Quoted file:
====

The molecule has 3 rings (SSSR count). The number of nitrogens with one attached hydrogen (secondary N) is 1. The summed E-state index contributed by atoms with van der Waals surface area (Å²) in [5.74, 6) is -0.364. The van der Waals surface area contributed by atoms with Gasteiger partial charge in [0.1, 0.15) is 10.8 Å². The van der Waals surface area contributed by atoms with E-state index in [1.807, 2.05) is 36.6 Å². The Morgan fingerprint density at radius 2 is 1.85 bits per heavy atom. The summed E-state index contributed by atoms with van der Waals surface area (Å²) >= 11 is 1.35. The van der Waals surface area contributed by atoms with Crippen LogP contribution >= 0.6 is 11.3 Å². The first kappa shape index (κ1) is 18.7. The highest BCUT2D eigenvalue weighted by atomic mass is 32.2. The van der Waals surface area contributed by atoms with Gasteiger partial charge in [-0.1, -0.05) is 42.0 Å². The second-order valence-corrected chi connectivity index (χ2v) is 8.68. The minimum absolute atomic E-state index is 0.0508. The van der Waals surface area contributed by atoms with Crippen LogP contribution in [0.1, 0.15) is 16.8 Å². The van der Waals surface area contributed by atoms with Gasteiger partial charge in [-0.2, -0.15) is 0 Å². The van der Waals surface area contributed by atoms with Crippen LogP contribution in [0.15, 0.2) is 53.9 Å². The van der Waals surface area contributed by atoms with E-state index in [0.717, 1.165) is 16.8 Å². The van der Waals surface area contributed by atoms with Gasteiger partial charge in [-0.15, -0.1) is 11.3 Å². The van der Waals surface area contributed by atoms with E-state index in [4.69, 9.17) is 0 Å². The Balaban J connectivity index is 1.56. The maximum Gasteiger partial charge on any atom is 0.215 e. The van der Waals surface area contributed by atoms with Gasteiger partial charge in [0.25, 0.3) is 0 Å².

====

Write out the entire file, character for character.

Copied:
The molecule has 3 rings (SSSR count). The number of nitrogens with one attached hydrogen (secondary N) is 1. The summed E-state index contributed by atoms with van der Waals surface area (Å²) in [5.74, 6) is -0.364. The van der Waals surface area contributed by atoms with Gasteiger partial charge in [0.1, 0.15) is 10.8 Å². The van der Waals surface area contributed by atoms with E-state index in [1.807, 2.05) is 36.6 Å². The Morgan fingerprint density at radius 2 is 1.85 bits per heavy atom. The summed E-state index contributed by atoms with van der Waals surface area (Å²) >= 11 is 1.35. The van der Waals surface area contributed by atoms with Crippen LogP contribution >= 0.6 is 11.3 Å². The first kappa shape index (κ1) is 18.7. The highest BCUT2D eigenvalue weighted by atomic mass is 32.2. The van der Waals surface area contributed by atoms with Gasteiger partial charge in [-0.1, -0.05) is 42.0 Å². The second-order valence-corrected chi connectivity index (χ2v) is 8.68. The minimum absolute atomic E-state index is 0.0508. The van der Waals surface area contributed by atoms with Crippen LogP contribution in [0.1, 0.15) is 16.8 Å². The van der Waals surface area contributed by atoms with Gasteiger partial charge in [-0.2, -0.15) is 0 Å². The van der Waals surface area contributed by atoms with Crippen LogP contribution in [0.15, 0.2) is 53.9 Å². The van der Waals surface area contributed by atoms with E-state index in [0.717, 1.165) is 16.8 Å². The van der Waals surface area contributed by atoms with Gasteiger partial charge in [-0.15, -0.1) is 11.3 Å². The van der Waals surface area contributed by atoms with E-state index in [4.69, 9.17) is 0 Å². The Balaban J connectivity index is 1.56. The maximum Gasteiger partial charge on any atom is 0.215 e. The van der Waals surface area contributed by atoms with Gasteiger partial charge in [0.25, 0.3) is 0 Å².